Excellent work, Mike, as usual. Any chance I might be able to republish this wonderful piece at www.Snooze2Awaken.com ... ?

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Very interesting. Reminds me of other images meant to show replication of viruses and viral activity https://www.ncbi.nlm.nih.gov/pmc/articles/PMC8139691/ this on diarrhoea virus.

I think this is where the nonsense of trypsin dependence comes from, doing uncontrolled experiments. The addition of trypsin (or proteinase K) is also essential to show the desired cytopathic effects (CPE) which proves the ‘virus’ is there. However adding trypsin to uninfected cultures also causes CPE. Immunofluoresence assay (IFA) is another way to show ‘viral activity’. IFA detects the antigens thought to be from the virus eg the glycoprotein of the ‘spike’. The proteins (antigens) are labelled with a fluorescent marker linked to an antibody, thereby making the protein visible.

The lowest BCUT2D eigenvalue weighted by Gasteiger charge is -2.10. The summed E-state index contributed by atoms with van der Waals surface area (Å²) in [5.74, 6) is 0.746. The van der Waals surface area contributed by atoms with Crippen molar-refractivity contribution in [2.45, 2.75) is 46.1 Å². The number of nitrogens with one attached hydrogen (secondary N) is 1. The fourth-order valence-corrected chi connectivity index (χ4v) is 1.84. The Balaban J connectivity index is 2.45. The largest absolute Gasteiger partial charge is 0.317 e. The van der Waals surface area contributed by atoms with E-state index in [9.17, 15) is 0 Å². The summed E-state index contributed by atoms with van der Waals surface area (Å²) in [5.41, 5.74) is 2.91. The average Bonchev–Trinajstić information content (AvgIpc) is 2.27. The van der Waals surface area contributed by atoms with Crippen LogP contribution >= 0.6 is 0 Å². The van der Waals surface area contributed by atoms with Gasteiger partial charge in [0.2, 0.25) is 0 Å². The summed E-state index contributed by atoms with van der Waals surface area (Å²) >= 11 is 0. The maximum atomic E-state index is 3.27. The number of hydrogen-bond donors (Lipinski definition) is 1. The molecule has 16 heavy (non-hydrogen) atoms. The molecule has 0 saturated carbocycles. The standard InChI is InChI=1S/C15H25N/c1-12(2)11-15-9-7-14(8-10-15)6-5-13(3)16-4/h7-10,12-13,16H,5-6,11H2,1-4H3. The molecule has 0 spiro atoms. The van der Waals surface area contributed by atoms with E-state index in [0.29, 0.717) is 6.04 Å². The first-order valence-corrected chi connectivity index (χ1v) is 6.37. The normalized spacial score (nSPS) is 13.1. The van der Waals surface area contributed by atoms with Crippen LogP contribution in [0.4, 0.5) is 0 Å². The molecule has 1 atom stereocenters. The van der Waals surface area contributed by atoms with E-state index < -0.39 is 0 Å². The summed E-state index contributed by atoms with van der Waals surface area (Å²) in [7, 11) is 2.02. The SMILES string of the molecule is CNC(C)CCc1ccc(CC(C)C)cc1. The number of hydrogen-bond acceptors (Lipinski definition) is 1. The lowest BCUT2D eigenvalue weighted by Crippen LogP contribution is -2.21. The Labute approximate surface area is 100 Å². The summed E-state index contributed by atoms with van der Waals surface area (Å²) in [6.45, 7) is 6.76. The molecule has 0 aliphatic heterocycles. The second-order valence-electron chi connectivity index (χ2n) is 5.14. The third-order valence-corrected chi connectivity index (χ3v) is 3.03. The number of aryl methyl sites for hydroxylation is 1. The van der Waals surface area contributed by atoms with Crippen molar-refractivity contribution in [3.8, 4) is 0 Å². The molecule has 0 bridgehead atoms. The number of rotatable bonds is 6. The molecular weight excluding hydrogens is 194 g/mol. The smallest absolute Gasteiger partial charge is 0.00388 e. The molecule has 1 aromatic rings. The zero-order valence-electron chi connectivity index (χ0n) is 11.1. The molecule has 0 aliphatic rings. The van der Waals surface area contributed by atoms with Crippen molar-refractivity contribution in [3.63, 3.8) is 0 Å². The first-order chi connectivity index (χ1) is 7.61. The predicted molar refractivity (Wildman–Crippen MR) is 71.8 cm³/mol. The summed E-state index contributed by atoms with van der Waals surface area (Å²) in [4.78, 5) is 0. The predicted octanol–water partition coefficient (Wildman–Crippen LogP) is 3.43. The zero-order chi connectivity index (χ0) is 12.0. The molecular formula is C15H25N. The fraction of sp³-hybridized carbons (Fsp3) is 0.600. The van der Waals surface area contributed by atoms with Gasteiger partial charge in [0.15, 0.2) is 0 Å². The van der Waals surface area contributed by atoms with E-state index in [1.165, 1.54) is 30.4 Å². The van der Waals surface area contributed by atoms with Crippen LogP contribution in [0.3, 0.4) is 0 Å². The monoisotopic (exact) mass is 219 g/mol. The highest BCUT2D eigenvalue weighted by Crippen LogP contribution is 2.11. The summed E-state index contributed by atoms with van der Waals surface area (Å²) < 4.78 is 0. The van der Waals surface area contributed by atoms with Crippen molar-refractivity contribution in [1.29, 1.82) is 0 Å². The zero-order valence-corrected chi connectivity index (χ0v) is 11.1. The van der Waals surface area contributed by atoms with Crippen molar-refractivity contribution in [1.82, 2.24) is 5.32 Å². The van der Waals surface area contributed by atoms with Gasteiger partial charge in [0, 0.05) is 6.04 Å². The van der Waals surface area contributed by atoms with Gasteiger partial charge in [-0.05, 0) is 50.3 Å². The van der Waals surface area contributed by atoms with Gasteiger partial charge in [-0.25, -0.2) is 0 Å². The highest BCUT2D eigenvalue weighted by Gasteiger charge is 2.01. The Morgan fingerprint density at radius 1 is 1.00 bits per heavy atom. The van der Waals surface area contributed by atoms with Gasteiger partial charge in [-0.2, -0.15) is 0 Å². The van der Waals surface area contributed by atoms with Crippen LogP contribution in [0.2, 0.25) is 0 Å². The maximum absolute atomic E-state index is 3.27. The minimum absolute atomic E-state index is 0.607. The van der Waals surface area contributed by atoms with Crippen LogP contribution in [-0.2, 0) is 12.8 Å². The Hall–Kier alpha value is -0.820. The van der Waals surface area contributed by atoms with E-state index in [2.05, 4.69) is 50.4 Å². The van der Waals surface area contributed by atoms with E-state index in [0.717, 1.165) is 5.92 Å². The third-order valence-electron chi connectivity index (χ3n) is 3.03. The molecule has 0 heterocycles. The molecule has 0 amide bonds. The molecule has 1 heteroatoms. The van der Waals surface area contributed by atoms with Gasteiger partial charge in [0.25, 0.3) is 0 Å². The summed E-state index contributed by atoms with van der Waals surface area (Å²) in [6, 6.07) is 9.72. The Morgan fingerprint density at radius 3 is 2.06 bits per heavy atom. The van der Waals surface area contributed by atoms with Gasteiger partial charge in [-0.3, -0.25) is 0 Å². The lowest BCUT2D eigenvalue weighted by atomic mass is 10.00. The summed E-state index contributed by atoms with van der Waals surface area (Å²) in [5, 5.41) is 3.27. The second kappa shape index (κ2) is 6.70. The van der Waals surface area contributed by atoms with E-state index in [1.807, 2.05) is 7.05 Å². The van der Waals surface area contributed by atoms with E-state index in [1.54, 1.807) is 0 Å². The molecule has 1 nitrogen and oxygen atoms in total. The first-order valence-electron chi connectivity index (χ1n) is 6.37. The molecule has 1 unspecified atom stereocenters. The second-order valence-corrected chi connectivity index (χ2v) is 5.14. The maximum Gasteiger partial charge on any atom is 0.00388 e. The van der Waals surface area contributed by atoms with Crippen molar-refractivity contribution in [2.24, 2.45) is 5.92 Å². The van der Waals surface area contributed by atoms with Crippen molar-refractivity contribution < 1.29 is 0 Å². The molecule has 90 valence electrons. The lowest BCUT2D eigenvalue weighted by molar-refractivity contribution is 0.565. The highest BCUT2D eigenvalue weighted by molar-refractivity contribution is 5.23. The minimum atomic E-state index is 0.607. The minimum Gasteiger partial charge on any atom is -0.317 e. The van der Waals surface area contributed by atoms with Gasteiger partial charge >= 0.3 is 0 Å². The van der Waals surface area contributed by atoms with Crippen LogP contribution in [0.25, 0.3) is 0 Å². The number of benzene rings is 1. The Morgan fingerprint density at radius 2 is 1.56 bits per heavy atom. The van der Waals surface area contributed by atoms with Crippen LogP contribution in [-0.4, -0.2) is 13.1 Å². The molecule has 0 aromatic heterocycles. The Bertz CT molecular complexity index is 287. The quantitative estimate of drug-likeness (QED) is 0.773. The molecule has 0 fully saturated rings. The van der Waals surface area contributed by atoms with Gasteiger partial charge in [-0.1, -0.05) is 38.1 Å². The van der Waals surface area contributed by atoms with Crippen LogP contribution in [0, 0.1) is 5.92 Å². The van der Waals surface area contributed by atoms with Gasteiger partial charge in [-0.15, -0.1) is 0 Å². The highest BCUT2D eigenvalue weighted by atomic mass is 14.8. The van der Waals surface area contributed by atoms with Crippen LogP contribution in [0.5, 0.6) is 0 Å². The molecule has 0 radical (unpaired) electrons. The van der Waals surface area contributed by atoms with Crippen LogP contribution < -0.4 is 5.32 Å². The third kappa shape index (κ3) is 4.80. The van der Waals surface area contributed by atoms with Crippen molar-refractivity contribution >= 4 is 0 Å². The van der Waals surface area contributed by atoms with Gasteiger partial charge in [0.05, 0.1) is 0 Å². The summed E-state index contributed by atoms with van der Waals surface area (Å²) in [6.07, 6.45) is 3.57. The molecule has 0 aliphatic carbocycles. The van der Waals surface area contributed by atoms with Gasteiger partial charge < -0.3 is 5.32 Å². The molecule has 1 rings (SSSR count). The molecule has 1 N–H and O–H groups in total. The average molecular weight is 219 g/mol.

Predigestion with trypsin is a common lab technique used to break protein links and ‘unmask’ hidden antigens in patient samples. Once they are unmasked the antigens can be labelled with antibodies, such as those used in IFA, so that the antigens can be visualised. In virology world an increase in IFA by addition of trypsin means that the presence of trypsin in a host organism is essential to split the spike protein at the ‘cleavage’ site and facilitate entry of the virus into the cell, where it then replicates, making more copies of the antigen (and more florescence). The lack of activity by not adding trypsin shows that the spike subunit is trypsin dependent (4). To anyone with any sense it would indicate that adding a digestive enzyme to cultures increases CPE’s and IFA by disrupting proteins and unmasking and visualising previously undetected antigens. Not adding any trypsin leaves these proteins masked and undetected.



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